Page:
“Listen, I tell you a mystery” history proclaims, and that mystery has to do with baptism, with community and with the Word. Paul talks about the forefathers who were under the cloud, wrapped within mystery, we see some that stand out, Moses, Aaron, but under the mist are thousands of those who walked through the sea, a community together, baptized into Moses. And what strange terminology - “baptized into Moses.” It all started with a few powerful divine “I am who I am” words spoken through Moses: “Let my people go!” With nation destroying power this word spoke, and as the waters divided in front of them, the children of Israel, from grandfathers to babies unborn were baptized as they traveled between the Red Sea’s walls of water.

In their baptism they entered into the mysterious. As our eyes open under water without goggles gives a blurry picture, so too, Israel was starting a journey under the cloud, where so much was unseen, where steps taken are taken by faith. Baptized into Moses - they were going somewhere - it was called a land of promise, a land of the forefathers 400 years earlier, a land which the Word said belonged to them, but their pathway led behind the pillar through the cloud of mystery in a desert were roads were not marked and maps were not drawn.

Humans, however, don’t tolerate mystery well. Mystery demands faith, conviction of things not seen. And soon the people of Israel demanded
“Give us clarity!”
“Give us a road map!”
“Gives us a clear destination so that we know how long this journey is going to be!”
“We want to know the conclusion and exactly when this is going to happen!”
Humans, however, don’t tolerate mystery well.

To have clarity, to see the next step is to have control over the journey. You see, we like the myth that we are here in control, that we determine our own destiny. The people of Israel, in their desire to master their fate, turned to a god that they could see, make, define, and they worshiped it hoping that it would remove the unseen, the cloud, the mystery. They gave themselves to sex, at least that was "a losing control" that was under their control. That was controllable mystery. Others doubted the reality behind the mystery, they tested the Lord, the Word at work. Still others grumbled: “Give us something clear!” These did not finish well. Those who could not embrace mystery, in the mist of the desert, their bodies were scattered making it a truly eerie place. Their days were like grass, the wind blew over it, they were gone, remembered no more. But the Word of the Lord...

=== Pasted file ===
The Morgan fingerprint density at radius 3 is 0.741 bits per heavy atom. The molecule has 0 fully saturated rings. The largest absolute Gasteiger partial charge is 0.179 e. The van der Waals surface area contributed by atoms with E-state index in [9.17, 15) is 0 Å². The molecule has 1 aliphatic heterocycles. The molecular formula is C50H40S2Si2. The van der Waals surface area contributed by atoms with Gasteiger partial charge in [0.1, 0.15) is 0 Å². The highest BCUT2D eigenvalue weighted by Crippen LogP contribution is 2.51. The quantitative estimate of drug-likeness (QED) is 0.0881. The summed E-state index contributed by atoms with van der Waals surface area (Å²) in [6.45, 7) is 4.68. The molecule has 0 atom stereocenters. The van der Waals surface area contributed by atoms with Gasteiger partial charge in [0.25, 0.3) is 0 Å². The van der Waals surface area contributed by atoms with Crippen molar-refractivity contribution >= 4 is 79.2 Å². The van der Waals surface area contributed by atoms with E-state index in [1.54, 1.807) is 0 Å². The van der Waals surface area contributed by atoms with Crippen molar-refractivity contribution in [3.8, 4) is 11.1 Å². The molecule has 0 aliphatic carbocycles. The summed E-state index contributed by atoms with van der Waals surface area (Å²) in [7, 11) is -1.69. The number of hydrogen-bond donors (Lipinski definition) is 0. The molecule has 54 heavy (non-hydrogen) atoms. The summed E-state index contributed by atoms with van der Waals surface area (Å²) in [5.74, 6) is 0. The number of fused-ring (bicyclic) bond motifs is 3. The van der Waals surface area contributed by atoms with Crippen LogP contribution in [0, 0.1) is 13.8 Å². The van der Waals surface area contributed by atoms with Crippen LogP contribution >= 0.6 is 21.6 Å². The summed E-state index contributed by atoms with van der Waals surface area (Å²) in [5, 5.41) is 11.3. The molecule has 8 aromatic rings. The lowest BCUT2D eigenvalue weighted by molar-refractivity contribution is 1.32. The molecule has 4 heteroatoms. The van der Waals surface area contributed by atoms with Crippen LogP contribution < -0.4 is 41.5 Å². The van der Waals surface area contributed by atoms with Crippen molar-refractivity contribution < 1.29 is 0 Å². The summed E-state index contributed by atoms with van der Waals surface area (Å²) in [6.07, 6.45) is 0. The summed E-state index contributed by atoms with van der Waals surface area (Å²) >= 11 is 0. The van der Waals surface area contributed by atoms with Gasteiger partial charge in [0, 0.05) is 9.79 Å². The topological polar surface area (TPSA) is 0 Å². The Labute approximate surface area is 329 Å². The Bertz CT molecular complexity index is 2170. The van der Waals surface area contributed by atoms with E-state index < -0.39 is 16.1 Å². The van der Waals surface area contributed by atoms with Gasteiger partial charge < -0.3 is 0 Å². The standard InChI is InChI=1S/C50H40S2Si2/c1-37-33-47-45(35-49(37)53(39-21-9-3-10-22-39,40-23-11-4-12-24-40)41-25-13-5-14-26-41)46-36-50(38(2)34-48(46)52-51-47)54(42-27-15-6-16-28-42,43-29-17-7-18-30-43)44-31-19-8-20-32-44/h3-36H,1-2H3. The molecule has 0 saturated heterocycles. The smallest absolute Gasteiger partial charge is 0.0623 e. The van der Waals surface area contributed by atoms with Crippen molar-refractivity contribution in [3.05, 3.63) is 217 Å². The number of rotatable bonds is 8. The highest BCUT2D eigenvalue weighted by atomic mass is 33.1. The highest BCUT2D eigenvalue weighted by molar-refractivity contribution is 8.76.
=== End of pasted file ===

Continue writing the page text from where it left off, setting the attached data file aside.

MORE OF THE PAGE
Once again, we are pushed back to the mystery for their failure is not the whole story. Paul tells us that even in their failure, even in their not finishing well, they all ate the same spiritual food and drank the same spiritual drink; for they drank from the spiritual rock that accompanied them, and that rock was Christ.

Listen, I tell you a mystery - in this telling truth is real, but it is very hard to define. We would love clarity, but what is needed is faith. Our minds are pushed into hazy corners where we don’t often travel. Our hearts can only wonder at the amazement. Paul talks about eating from Christ - the Word of God.

They all, from the little child to the elderly father of many, ate and drank the same spiritual food, even though so many did not finish well. They were fed by words. Words that formed a story. Words that shared the divine drama. From the early morning when they got up to late at night, words fed them. In their festivals set up by divine command, they enacted these words. In celebrations of thanksgiving they danced the words. They ate and drank and made merry with words. You shall not live by bread alone, but every word... These words were good for eating. This Word enriching the palate of the soul. They ate and drank.